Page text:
Wednesday, September 10, 2008

Metal inlay technique using solder

Here is a technique that I developed to make a metal inlay with solder. I used soft lead solder for this project because it's easy to melt, and I am currently out of silver solder. I imagine the results will be slightly better with silver, since it is harder and will have a better shine.

I attached a piece of .030" thick brass sheet to a thick acrylic spoilboard with double-stick tape (Permacel). Using a 3/64" stub end mill, I CNC cut lettering. I started this cut with WD-40; however, the chip buildup was so large, I switched to water-based flood coolant to get the chips out of there. Cutting specs are: 4000 RPM, about 2.5 inches per minute, .020 depth of cut, 2-flute.

Some edges turned out very clean. For unknown reasons, other edges had a big lousy burr where the cutter pushed metal out of its path (instead of cutting it).
I used a MAPP gas torch to heat small sections of the brass and applied solder after fluxing the piece with acid paste.
I sanded the piece starting with 60 grit (just until I hit the brass), then worked up through each grit until I was using 600 with water. Yes, I use water with the orbital sander, it actually works pretty well! I reattached the piece to the spoilboard with more tape. This makes sanding much easier.
I made a custom polishing tip from aluminum, and a foam-padded piece of felt that was intended to be placed on the ends of table legs. First I used rubbing compound with the custom tip, then white rouge with a loose cotton wheel. I learned that using brown rouge on a spiral-sewn wheel was too aggressive on the soft solder. It preferentially chewed away the solder, leaving the piece uneven and not attractive. I developed the custom tip to distribute the polishing force as much as possible.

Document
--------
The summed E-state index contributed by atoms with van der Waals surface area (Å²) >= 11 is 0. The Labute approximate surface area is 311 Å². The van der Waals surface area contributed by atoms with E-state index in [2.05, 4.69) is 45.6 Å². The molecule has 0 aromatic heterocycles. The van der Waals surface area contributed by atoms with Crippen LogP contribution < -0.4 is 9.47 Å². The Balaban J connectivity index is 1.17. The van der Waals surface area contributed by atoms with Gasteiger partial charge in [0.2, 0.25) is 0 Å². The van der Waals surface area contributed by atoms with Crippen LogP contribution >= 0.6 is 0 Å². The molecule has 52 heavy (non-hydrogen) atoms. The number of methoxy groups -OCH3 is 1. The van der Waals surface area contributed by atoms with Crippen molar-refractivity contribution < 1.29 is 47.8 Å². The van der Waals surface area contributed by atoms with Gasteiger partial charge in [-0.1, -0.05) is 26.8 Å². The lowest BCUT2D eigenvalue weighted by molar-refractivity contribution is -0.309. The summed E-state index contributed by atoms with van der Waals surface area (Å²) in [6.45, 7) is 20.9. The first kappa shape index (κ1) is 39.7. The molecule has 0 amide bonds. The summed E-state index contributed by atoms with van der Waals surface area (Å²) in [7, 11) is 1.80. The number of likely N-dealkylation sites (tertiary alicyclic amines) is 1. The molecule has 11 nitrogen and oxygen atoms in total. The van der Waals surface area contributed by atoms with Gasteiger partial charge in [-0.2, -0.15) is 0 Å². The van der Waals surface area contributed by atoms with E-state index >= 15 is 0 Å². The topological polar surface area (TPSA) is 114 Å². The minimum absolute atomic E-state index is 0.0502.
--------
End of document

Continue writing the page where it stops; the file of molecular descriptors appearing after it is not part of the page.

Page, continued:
The biggest problem is the voids in the solder. I think these are bubbles caused by boiling flux or impurities while the solder is molten. They might also just be low spots where I did not apply enough solder. Oh well, I think it turned out pretty nice. I have also done this technique with acrylic and epoxy instead of brass and solder.


  1. The little burrs you got on parts of the machining is due to the direction the spindle is spinning vs the direction of travel. I don't know exactly how it works but I know that's what does it.

  2. Climb Cut Vs Conventional Cut

  3. this is great! Always something new to learn on the internet...thanks for the inspiration! Have you tried ferric chloride to etch designs on metal? Fun...